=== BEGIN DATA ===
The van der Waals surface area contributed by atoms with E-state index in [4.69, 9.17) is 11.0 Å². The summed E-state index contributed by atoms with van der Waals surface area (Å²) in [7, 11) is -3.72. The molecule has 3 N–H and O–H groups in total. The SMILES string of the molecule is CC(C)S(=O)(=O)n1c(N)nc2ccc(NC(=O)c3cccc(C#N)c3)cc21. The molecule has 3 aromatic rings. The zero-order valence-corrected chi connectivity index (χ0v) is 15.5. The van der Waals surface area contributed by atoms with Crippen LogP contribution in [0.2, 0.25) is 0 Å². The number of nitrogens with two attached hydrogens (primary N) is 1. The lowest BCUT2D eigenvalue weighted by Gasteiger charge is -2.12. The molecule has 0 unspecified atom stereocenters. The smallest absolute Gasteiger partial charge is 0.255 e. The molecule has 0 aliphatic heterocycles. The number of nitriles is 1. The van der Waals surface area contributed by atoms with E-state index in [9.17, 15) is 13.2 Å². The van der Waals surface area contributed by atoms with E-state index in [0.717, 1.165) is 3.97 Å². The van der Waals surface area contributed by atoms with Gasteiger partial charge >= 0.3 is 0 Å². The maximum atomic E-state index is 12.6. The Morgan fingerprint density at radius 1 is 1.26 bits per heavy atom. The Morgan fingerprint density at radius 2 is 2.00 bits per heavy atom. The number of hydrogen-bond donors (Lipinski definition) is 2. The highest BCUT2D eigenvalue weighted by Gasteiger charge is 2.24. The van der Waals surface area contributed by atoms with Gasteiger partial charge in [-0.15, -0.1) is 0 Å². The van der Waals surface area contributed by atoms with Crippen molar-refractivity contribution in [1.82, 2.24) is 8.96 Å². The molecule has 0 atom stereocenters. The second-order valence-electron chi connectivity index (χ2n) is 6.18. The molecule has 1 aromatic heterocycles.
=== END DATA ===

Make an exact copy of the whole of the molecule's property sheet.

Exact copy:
The van der Waals surface area contributed by atoms with E-state index in [4.69, 9.17) is 11.0 Å². The summed E-state index contributed by atoms with van der Waals surface area (Å²) in [7, 11) is -3.72. The molecule has 3 N–H and O–H groups in total. The SMILES string of the molecule is CC(C)S(=O)(=O)n1c(N)nc2ccc(NC(=O)c3cccc(C#N)c3)cc21. The molecule has 3 aromatic rings. The zero-order valence-corrected chi connectivity index (χ0v) is 15.5. The van der Waals surface area contributed by atoms with Crippen LogP contribution in [0.2, 0.25) is 0 Å². The number of nitrogens with two attached hydrogens (primary N) is 1. The lowest BCUT2D eigenvalue weighted by Gasteiger charge is -2.12. The molecule has 0 unspecified atom stereocenters. The smallest absolute Gasteiger partial charge is 0.255 e. The molecule has 0 aliphatic heterocycles. The number of nitriles is 1. The van der Waals surface area contributed by atoms with E-state index in [9.17, 15) is 13.2 Å². The van der Waals surface area contributed by atoms with E-state index in [0.717, 1.165) is 3.97 Å². The van der Waals surface area contributed by atoms with Gasteiger partial charge >= 0.3 is 0 Å². The maximum atomic E-state index is 12.6. The Morgan fingerprint density at radius 1 is 1.26 bits per heavy atom. The Morgan fingerprint density at radius 2 is 2.00 bits per heavy atom. The number of hydrogen-bond donors (Lipinski definition) is 2. The highest BCUT2D eigenvalue weighted by Gasteiger charge is 2.24. The van der Waals surface area contributed by atoms with Gasteiger partial charge in [-0.15, -0.1) is 0 Å². The van der Waals surface area contributed by atoms with Crippen molar-refractivity contribution in [1.82, 2.24) is 8.96 Å². The molecule has 0 atom stereocenters. The second-order valence-electron chi connectivity index (χ2n) is 6.18. The molecule has 1 aromatic heterocycles.